Heliotrope uses "warm and subdued" materials for Seattle house extension


Heavy timber, wood and brick are among the materials used by US studio Heliotrope to create an extension to a historic 1930s home that was originally built by a Norwegian ship captain.

Dating to 1933, the house was built by ship captain Ole E Nelson, who modelled it after his boyhood home in Bergen, Norway.

Heliotrope has designed an extension to a historic 1930s home

The captain reportedly selected all of the wood used in the house and sent back pieces that did not meet his standards.

“The original house was constructed with a very high level of craftsmanship in a style consistent with Scandinavian vernacular building traditions, and has been maintained in excellent condition,” said local studio Heliotrope.

Kitchen in the house extension
The owners wanted a new kitchen

The current owners, described as a “young family of discerning taste,” asked Heliotrope to design an addition for a new kitchen, as the original galley-style kitchen was too small.

The team conceived a 500-square-foot (46-square-metre), post-and-beam addition on the south side of the house, in an area formerly occupied by a 1940s tennis court.

Re-landscaped yard
The yard was re-landscaped as part of the renovation

The yard was re-landscaped as part of the project, which has come to be called Loyal Captain.

Wood was used for the structural system, and exterior walls were clad in materials influenced by the original home.

Neutral-hued kitchen by Heliotrope
Neutral hues feature on the interior

“The exterior finishes of brick and stained wood are warm and subdued, matching the tone of the old house and blending into the landscape,” the team said.

“Large expanses of glass showcase the landscape from the interior and allow the new building to glow at night,” the team added.

Home with timber columns
Heavy timber columns supporting the roof extend outward to form a loggia

The extension’s flat roof is topped with a planted garden.

Heavy timber columns supporting the roof extend outward to form a loggia. The column’s tapered concrete bases help with water drainage.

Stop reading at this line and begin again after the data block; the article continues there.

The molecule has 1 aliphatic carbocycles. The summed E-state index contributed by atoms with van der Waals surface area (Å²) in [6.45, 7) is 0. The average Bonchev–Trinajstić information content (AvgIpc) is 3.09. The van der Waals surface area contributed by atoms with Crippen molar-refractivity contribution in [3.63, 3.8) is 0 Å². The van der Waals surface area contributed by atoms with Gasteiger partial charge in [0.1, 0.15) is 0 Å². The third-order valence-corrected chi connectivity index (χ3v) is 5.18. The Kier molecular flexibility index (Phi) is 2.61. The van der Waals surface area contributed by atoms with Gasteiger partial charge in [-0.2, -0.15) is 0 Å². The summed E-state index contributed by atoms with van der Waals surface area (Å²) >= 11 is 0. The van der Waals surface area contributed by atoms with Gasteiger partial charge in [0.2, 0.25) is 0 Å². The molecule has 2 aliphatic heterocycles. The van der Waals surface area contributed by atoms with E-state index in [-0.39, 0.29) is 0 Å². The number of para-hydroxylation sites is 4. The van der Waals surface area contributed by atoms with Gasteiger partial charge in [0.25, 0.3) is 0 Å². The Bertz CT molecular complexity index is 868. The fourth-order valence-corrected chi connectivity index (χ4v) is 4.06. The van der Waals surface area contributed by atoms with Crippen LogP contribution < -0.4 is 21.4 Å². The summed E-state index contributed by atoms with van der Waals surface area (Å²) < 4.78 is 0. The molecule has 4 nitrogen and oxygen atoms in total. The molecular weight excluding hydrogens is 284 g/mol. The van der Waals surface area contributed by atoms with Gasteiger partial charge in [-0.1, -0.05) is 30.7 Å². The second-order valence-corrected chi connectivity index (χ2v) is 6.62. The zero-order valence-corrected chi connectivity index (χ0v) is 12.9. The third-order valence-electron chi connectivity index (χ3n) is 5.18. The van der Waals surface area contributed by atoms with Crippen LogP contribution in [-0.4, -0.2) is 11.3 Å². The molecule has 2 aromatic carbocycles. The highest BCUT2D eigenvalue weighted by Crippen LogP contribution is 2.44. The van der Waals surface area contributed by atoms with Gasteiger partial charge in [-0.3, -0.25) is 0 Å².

Kitchen with a breakfast nook
Heliotrope organised the kitchen around a large island and a breakfast nook

Within the new volume, there is a kitchen organised around a large island and a breakfast nook that looks out toward the yard.

The nook’s dining set was custom-designed by New York designer Bowen Lui. A Knotty Bubbles pendant by Lindsey Adelman hangs overhead.

Planted roof garden
A planted garden tops the flat roof

Interior finishes include polished concrete flooring, stained knotty-oak cabinetry and Quartzite countertops. Gaggenau appliances are integrated into the cabinetry.

“The high quality of finish, detail and craftsmanship in the new addition is driven by the high standard set in the original house and aims to add something new to the history of an amazing structure,” the team said.

The addition also includes a covered patio with a wood-fired grill set within brick. The brick wraps around to the street-facing side of the addition, forming a privacy wall.

The extension is connected to the main house by a glass-enclosed corridor. The home’s original kitchen has become a butler’s pantry.

Glass-enclosed corridor by Heliotrope
The extension is connected to the main house by a glass-enclosed corridor

Overall, the addition’s design is meant to respect the historic house while allowing both structures to “stand on their own as distinct characters in relation to each other and the surrounding landscape”.

Other projects by Heliotrope include a cedar-clad holiday home perched on a wooded hillside and a house for art collectors that is glad in dark metal and white stucco.

The photography is by Kevin Scott.


Project credits:

Architecture: Heliotrope Architects
Heliotrope team: Mike Mora (principal in charge), Tony Salas (lead design and project manager)
Construction administration: Heliotrope Architects and Linework Architecture
Contractor: Dovetail General Contractors
Landscape: Ironwood Tree
Structural engineer: Swenson Say Faget
Geotechnical engineer: PanGEO Inc



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